We have now demonstrated and characterized gas-filled hollow-core fiber lasers based on population inversion from
acetylene (<sup>12</sup>C<sub>2</sub>H<sub>2</sub>) and HCN gas contained within the core of a kagome-structured hollow-core photonic crystal fiber.
The gases are optically pumped via first order rotational-vibrational overtones near 1.5 μm using 1-ns pulses from an
optical parametric amplifier. Transitions from the pumped overtone modes to fundamental C-H stretching modes in both
molecules create narrow-band laser emissions near 3 μm. High gain resulting from tight confinement of the pump and
laser light together with the active gas permits us to operate these lasers in a single pass configuration, without the use of
any external resonator structure. A delay between the emitted laser pulse and the incident pump pulse has been observed
and is shown to vary with pump pulse energy and gas pressure. Furthermore, we have demonstrated lasing beyond 4 μm
from CO and CO<sub>2</sub> using silver-coated glass capillaries, since fused silica based fibers do not transmit in this spectral
region and chalcogenide fibers are not yet readily available. Studies of the laser pulse energy as functions of the pump
pulse energy and gas pressure were performed. Efficiencies reaching ~ 20% are observed for both acetylene and CO<sub>2</sub>.
An optically pumped overtone HBr laser is investigated experimentally and theoretically. The frequency tuning and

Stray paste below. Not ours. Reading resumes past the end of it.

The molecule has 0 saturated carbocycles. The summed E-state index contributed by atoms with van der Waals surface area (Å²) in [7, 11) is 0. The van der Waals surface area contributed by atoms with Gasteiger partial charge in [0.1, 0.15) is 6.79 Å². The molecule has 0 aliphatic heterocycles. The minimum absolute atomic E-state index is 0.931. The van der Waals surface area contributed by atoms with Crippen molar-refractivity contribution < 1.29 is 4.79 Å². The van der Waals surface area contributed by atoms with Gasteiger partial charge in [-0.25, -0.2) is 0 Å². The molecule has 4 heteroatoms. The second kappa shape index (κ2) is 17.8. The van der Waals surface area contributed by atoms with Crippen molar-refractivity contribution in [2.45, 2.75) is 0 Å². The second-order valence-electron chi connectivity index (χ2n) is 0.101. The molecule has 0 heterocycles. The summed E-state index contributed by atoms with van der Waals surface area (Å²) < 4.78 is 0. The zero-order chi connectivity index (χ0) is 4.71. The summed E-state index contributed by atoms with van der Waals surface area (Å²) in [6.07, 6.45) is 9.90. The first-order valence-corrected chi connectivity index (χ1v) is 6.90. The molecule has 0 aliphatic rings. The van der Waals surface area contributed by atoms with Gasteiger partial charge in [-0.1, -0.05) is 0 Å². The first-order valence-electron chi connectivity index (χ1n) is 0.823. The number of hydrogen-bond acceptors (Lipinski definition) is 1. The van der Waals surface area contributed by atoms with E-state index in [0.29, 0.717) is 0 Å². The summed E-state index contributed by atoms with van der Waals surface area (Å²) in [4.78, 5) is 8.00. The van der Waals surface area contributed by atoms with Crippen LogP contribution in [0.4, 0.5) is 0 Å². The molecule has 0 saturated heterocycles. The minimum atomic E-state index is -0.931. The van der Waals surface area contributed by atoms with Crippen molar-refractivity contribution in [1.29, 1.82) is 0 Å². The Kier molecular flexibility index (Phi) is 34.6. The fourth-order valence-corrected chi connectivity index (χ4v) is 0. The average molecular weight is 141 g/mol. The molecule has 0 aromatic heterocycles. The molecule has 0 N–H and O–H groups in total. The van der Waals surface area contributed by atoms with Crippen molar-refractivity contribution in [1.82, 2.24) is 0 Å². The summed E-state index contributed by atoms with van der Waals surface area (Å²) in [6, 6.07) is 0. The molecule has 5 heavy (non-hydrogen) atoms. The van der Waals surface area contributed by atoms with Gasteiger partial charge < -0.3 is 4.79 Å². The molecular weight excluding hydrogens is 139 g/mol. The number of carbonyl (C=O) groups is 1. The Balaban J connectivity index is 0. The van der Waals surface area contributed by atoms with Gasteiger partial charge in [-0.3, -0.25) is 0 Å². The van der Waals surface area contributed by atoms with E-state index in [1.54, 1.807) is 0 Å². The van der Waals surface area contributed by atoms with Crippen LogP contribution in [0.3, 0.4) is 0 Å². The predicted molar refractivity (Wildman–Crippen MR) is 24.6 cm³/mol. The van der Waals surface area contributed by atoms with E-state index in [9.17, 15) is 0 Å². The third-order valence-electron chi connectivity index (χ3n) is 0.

stabilization of the Nd:YAG pump laser is described. Results of HBr laser emission are presented. The simulation shows
promising features of both pulsed and cw pumped systems concerning efficiency, frequency tuning and heat dissipation.
Laser induced breakdown of a high-quality mirror consisting of alternating (lambda) /4 layers of Ta<SUB>2</SUB>O<SUB>5</SUB> and SiO<SUB>2</SUB> and a single 500-nm thin film of Ta<SUB>2</SUB>O<SUB>5</SUB> were studied with amplified and unamplified femtosecond pulses. The experimental data can be fitted with a model taking into account multiphoton absorption, impact ionization, and local intensity enhancements due to interference effects in the films. The results indicate that state of the art, high- quality thin films show a damage behavior that is similar to bulk materials. Defects and impurities play a negligible role. Incubation effects are found to reduce the damage threshold when the coatings are damaged with multiple pulses from a femtosecond oscillator. Time-resolved pump-probe reflection and transmission experiments indicate a decay of the excited electron plasma with characteristic time constants of 4 ps, 60 ps, and 700 ps.